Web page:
While we regard the drug as socially acceptable, cocaine wreaks havoc in the countries that produce it
Britons are snorting 30 tonnes of cocaine a year and consider the drug to be a socially acceptable part of a night out, a House of Commons report lamented last week. The Home Affairs Select Committee accused law enforcement agencies of intercepting too few shipments and of arresting too few people, allowing the price of the class A drug to fall to as little as £2 a line.
But there is a part of the world which is not getting away with cocaine and is not inclined to consider it glamorous, socially acceptable or normal. It is called Latin America, where the coca leaf is grown, turned into paste and powder, and trafficked. And here is where narco-related violence and corruption is exacting a terrible price.
Last week brought fresh horrors. In Mexico, authorities found the dismembered body of a journalist, Rodolfo Rincon Taracena, who disappeared in 2007. His articles on the drug trade had prompted his brutal murder. More than 16,000 people have died in Mexico since President Felipe Calderón declared war on drug cartels in December 2006.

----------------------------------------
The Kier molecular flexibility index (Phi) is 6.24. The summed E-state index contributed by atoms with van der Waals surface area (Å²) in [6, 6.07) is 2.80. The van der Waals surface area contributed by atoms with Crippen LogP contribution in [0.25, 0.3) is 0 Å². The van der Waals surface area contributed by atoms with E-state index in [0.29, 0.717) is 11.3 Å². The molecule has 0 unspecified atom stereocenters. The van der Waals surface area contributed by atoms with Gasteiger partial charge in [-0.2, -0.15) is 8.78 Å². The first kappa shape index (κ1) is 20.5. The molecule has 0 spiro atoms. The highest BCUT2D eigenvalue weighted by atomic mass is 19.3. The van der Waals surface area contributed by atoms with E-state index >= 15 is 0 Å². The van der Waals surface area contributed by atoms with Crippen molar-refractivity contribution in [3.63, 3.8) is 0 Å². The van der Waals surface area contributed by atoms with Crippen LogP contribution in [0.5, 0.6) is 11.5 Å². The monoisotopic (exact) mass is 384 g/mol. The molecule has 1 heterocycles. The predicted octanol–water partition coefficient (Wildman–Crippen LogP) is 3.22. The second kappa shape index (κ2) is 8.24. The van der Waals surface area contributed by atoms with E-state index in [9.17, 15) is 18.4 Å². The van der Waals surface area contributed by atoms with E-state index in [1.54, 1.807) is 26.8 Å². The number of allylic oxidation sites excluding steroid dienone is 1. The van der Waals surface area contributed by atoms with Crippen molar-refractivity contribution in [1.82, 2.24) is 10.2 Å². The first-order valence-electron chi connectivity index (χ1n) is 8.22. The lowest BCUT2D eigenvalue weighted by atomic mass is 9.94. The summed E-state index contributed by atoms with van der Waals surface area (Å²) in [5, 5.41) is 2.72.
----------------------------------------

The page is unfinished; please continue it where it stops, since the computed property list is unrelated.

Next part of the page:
In Guatemala, the national police chief, Baltazar Gonzalez, and anti-drug czar, Nelly Bonilla, were detained in a case of stolen cocaine that led to the deaths of five police agents. In a tale too bloody for The Wire, it seems that the agents were killed while trying to steal a stash from members of the Zetas, a group of hit men linked to Mexico's powerful Gulf cartel.
There was more grim news from the US International Narcotics Control strategy report, which said that traffickers were annually sending $8bn to $25bn from the United States, expanding production in Bolivia and finding new routes through Venezuela.
Peru's Shining Path insurgency, once almost extinct, has revived in recent months: the guerrillas have learned from Colombia's Farc how to use cocaine revenue to perpetuate a conflict.
Calls for decriminalisation are growing; former presidents from Brazil, Colombia and Mexico have swelled the chorus. Latin America can only hope that Europe and the US, the main markets, will one day figure out a way to curb demand.
March 7, 2010